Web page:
Underground Lit

The Ephemera of the San Francisco Counter-Culture

by Griffin Nicholson

James N. Doukas, The Electric Tibet: the Chronicles and Sociology of the San Francisco Rock Musicians. Hollywood: Dominion, 1969. Paperback, 192 pgs.

[Cover of Tibet] In 1969, San Francisco's eminent jazz critic Ralph J. Gleason's book on San Francisco rock appeared, perhaps the best book written on the scene in the Sixties. A little known book was rushed into print before Gleason's book came out, doubtless to capitalize on Gleason's advance press. The rival turned out to be one of the least known and most interesting books written on the early years of the San Francisco sound, with the wonderful title Electric Tibet.

By 1968, the San Francisco scene had already achieved international fame and notoriety, both as one of the urban linch-pins of youth culture and the birthing ground of one of the most definable bodies of rock music. That year witnessed the meteoric rise to headliner stature of the last of the first five major bands, Big Brother and the Holding Company, and hard on their heels were a second wave of bands who looked poised to do even greater things, such as Santana.

Doukas was a journalism major at UC Santa Barbara, who decided to write the book at the urging of a professor who said "why don't you do it?" He establishes the context for his interviews with his early comment, "the hippie movement had been blown up and stepped on by the mass media, but I had a feeling that its music was a lot deeper and more complex than people realized." And the rest of the book bears that out.

Though Doukas knows the music and discusses albums and songs in detail, much of the text reads like lightly-edited interview transcript, which is its strength and weakness. Most of what is said will be familiar to fans of the music. There are some interesting variations in some of these anecdotes: it is odd to see some musicians downplaying events that would later become common knowledge--such as the Dead's firing of Pigpen and Bob Weir, or Moby Grape's self-inflicted difficulties. But for the most part, what is presented as quoted material here jibes with other known interview sources, such as Bruce Harrah-Conforth's excerpts in his Ph.D. dissertation "The Rise and Fall of an American Folk Community," or in Joel Selvin's book Summer of Love, which was also built around extensive interviews.

The most unusual interview in the volume is Ron Polte, who lapsed into virtual media silence in the years following; the longest interview is with Chicken Hirsh, the drummer for Country Joe and the Fish, while the band was on tour in Canada. It is a snapshot of the era, replete with Sixties trappings, expressions, and a clear-headed explication of the forces at work on that band and in the scene overall.

In general, Doukas writes well and thoughtfully; there are stylistic problems, perhaps the worst being his habit of dropping spliced-in criticism at the end of quotations that make the preceding seem inevitable. To a large extent, though, this goes with the territory; and if viewed as a sourcebook and not a synthesis or history, I think it looks fairly good. The central narrative value of the work as a whole is that it provides a useful snapshot of the scene in flux, with bands making their break and others breaking up, and all coming to grips with their own involvement in the industry of popular music with all its attendant implications.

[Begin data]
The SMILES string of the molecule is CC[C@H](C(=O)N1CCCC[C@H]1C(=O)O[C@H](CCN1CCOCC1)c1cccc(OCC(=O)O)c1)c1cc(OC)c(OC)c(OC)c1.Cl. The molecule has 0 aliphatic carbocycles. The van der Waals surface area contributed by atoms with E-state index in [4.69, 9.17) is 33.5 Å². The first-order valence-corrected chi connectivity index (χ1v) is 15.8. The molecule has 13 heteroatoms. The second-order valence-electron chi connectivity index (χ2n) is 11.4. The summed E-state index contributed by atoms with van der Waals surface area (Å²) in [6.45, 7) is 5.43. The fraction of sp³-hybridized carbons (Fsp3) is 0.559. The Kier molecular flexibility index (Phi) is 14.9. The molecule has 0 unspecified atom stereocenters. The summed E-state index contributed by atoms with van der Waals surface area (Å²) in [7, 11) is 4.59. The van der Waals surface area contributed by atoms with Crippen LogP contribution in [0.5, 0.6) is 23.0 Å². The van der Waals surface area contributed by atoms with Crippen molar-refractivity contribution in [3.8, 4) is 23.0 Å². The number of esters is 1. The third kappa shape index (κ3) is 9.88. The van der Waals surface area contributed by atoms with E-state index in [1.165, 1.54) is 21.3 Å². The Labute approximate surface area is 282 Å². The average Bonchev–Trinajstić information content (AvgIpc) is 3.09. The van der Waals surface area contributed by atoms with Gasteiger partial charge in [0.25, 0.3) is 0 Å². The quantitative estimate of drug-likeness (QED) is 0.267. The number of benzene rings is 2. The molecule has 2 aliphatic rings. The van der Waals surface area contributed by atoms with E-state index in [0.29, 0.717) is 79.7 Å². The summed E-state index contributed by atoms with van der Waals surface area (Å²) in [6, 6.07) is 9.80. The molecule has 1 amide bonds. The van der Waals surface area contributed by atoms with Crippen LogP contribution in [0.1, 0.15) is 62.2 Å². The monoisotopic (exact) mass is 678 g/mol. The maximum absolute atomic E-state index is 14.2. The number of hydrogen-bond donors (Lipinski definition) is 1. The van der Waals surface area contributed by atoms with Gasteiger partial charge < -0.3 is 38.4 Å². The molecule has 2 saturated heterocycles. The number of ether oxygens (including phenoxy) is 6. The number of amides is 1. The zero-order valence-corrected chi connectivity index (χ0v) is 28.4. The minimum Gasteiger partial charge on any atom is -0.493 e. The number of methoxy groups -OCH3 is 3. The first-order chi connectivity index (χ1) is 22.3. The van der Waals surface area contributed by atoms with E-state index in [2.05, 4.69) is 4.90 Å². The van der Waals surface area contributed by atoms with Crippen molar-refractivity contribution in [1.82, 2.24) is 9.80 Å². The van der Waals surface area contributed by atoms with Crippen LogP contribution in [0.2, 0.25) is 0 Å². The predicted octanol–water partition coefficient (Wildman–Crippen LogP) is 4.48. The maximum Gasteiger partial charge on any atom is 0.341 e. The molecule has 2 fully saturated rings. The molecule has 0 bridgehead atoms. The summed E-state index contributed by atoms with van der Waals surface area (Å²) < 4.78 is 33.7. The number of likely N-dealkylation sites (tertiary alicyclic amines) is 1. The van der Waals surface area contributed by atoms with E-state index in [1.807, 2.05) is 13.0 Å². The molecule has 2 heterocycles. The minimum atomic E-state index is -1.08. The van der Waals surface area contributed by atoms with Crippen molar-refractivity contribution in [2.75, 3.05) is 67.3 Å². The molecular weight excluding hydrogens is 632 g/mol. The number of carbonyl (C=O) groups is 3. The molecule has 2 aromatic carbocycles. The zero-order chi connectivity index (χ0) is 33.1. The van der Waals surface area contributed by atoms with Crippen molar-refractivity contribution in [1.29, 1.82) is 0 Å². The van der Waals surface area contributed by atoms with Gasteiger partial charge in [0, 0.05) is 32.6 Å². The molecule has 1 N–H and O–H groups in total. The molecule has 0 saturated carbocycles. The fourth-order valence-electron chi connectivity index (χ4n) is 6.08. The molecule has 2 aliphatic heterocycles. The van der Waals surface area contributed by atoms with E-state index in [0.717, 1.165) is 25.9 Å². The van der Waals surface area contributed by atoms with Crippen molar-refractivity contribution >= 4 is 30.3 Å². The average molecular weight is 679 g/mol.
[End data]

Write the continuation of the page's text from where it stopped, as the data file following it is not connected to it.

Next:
If Tibet had been published by a major house, it would have become one of the indispensable titles in every San Francisco rock fan's library; that is, after all, a slender library. As it is, Tibet turns up only on the shelves of the fortunate and the serious collectors. This is a function not of its content, but of its odd publishing history. Dominion was a pornographic book publisher, whose bread-and-butter was the cheap paperback with lurid covers and graphic, suggestive titles. But like many porno publishers in the Sixties, they put out non-porn titles that they in some way believed in, or perhaps hoped would lend a little mainstream respectability. A local rare book dealer in San Francisco, Red House Books, believes that this sort of project was probably the brainchild of one editor, or since Doukas attended Santa Barbara, perhaps he had some personal connection with a sympathetic backer at Dominion who would have seen it through. Unfortunately, Dominion folded years ago and Doukas did not pursue a career

As a result, the book has been very poorly distributed. Copies now fetch ridiculously high prices: $100 and up, depending on condition. The classic, psychedelic cover distorts this even more: many paperback collectors, who want only pristine copies with garish covers, lap this one up.

Despite the flaws, Tibet is a good period piece: some good journalism, with a number of marvelous quotations, informed by a critical desire to see the music as an integral part of what youth culture was still unfolding to be. A good one to keep your eyes peeled for in the bargain bin at your local bookstore. For those feeling flush, Red House Books (P.O. Box 460267, San Francisco, CA, 94146) is the best source for this and other collector-quality counter-culture paperbacks.

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The Man Who Turned On the World

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